Money moves

Houston sees significant jump in annual venture capital investments, according to new data

The city of Houston still lags behind Dallas and Austin when it comes to venture capital funds raised but did outshine compared to its 2018 numbers. Getty Images

While Houston fell behind Austin and Dallas when it came to amount of venture capital raised last year, the Bayou City still closed out 2018 with more funds raised than it reported in 2017, according to Crunchbase data.

Houston had a reported $372.8 million in investments in 77 known deals across 2018. In 2017, Houston had 95 deals reported but with a smaller total of funding dollars — $257.7 million — which gives Houston a 45 percent increase year over year.

Compared to other Texas metros, Houston still lags behind. Austin reported $1,285.5 million and Dallas companies had $601.8 million. These figures reflect only the reported deals to Crunchbase.

Photo via news.crunchbase.com

Even though 2018 overall shows Austin had a huge lead, in the third quarter of last year, Houston reported a similar amount of VC funds as Austin. In Q3, Houston startups pulled in $138.8 million — 39.2 percent of the state's entire VC funding — while Austin startups reported receiving $150.6 million — 42.6 percent of the funds, according to Crunchbase.

The fourth quarter was a slightly different story. Houston still edged out Dallas, but Austin took a significant lead. Houston had a reported $121.4 million from 11 reported VC deals, compared to Dallas' $101 million and Austin's $299.9 million. For Houston, the largest 2018 deal took place in Q4. Apex International, and oil and gas company, raised $75 million.

Austin-based Capital Factory's co-founder, Joshua Baer, tells Crunchbase that it will take some time for Houston's VC economy to catch up to Austin's, but that he doesn't think there's any reason it couldn't happen. Capital Factory, which has contributed to some Houston startups, recently announced it has preleased space in Houston-based The Cannon's new 120,000-square-foot space that's expected to deliver in spring.

Baer tells Crunchbase that Houston's biggest problem is access to venture capital — something that isn't rare of a problem at all. But Houston has a unique opportunity too.

"What Houston has that most places don't is a lot of corporate VCs," Baer says to Crunchbase. "Almost every energy company headquartered in Houston has a venture arm. They tend to fund companies that are Series B and later… so not the seed-stage stuff that is so popular in Austin and they do it all over the world, not just in Houston."

Five different Houston startups closed out 2018 with some funds. Here's how they plan to spend their investments.

Houston-based NextSeed has been approved as a broker-dealer platform, allowing for larger investments. Getty Images

NextSeed, which launched in Houston four years ago as a crowdfunding online investment platform, has expanded its services to become a broker-dealer. The platform also rolled out a new website.

Now that NextSeed Securities LLC is a SEC-registered broker-dealer, NextSeed campaigns aren't limited to the $1 million cap instated by crowdfunding rules, according to a news release. The new function also means that, rather than just debt securities (where investors are paid back based on revenue of the company), investors can also engage in equity investing (where money can be exchanged for ownership of the company).

"We previously focused only on debt securities, in part because we wanted to facilitate the right type of capital to the local small business community," says CFO Tae Mi Lee in the release. "With the launch of our broker-dealer practice, we are able to expand our services to offer both debt and equity offerings for different types of issuers and investors."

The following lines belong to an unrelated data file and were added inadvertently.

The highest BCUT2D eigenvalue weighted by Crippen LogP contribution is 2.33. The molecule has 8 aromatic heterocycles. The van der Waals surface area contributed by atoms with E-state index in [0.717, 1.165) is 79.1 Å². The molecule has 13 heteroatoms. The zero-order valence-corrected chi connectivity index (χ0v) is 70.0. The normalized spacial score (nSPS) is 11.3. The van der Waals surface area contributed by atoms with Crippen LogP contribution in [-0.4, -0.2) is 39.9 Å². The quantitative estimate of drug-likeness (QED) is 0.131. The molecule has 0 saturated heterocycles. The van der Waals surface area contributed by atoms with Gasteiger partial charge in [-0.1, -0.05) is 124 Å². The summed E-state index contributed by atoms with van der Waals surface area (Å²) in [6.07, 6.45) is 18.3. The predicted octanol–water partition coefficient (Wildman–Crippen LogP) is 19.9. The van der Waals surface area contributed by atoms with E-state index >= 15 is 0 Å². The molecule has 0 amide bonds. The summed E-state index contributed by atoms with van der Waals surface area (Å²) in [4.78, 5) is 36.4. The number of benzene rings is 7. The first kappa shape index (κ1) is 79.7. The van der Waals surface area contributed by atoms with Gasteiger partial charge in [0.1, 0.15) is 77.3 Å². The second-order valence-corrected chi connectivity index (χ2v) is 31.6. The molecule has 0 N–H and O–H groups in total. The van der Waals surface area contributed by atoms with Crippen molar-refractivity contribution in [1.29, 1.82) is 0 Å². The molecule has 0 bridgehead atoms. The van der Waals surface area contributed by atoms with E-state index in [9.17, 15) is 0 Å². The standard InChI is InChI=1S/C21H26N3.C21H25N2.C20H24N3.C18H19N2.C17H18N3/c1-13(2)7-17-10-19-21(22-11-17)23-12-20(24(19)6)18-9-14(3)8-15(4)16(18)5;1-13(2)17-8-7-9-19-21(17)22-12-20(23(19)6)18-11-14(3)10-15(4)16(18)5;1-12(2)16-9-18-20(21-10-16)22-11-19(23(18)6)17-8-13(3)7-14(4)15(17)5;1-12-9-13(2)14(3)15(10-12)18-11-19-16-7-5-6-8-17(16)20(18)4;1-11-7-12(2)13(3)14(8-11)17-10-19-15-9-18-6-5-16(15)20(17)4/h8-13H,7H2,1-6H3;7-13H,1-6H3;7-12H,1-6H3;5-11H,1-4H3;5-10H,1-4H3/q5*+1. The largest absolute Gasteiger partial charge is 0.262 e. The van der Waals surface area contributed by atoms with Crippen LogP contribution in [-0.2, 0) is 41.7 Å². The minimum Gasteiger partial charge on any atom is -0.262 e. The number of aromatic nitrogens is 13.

In the past, NextSeed deals have focused on local brick-and-mortar companies. However, this new capability opens doors to other types of deals.

"We have always wanted investors on the platform to have the ability to diversify their investment portfolios across multiple industries and asset classes, while providing the right investment structure for our business clients through a broader range of options," Tae Mi Lee continues. "We are excited about what this expansion means for our NextSeed community."

The broker-dealer model shifts more responsibility on NextSeed as the vehicle for trading securities, but also represents a growth in investing in Houston.

"The standards of review and compliance obligations for both issuers and investors become stricter and more comprehensive for offerings made via our broker-dealer, but we wanted to be able to offer a more extensive and flexible service to our community," says CEO and Co-Founder Youngro Lee in the release. "Since day one of our funding portal operations, we tried to adhere to certain standards above and beyond the minimal legal requirements. We're now just taking another leap forward into a new phase of NextSeed."

Since its launch in 2015, NextSeed has raised $11 million for companies on its platform. While not all in Houston, NextSeed focuses on funding its portfolio by locals who want to support nearby establishments. Here are some examples of deals made on the platform:

  • Buffalo Bayou Brewery in Houston raised $1,000,000.
  • Alkalign Studio in Menlo Park, California, raised $100,000.
  • The Native Hostel Bar & Kitchen in Austin raised $396,500.
  • Fair Isle Brewing in Seattle raised $327,800.

Earlier this year, NextSeed announced another new capability for its portfolio of companies. NextSeed Space launched to help provide local entities turnkey retail space with short-term leases. The space is located in Greenway Plaza, and the first tenant was announced as The Waffle Bus, however NextSeed moved in traditional Mexican restaurant, Tlahuac, which will reside in the food court until the end of June.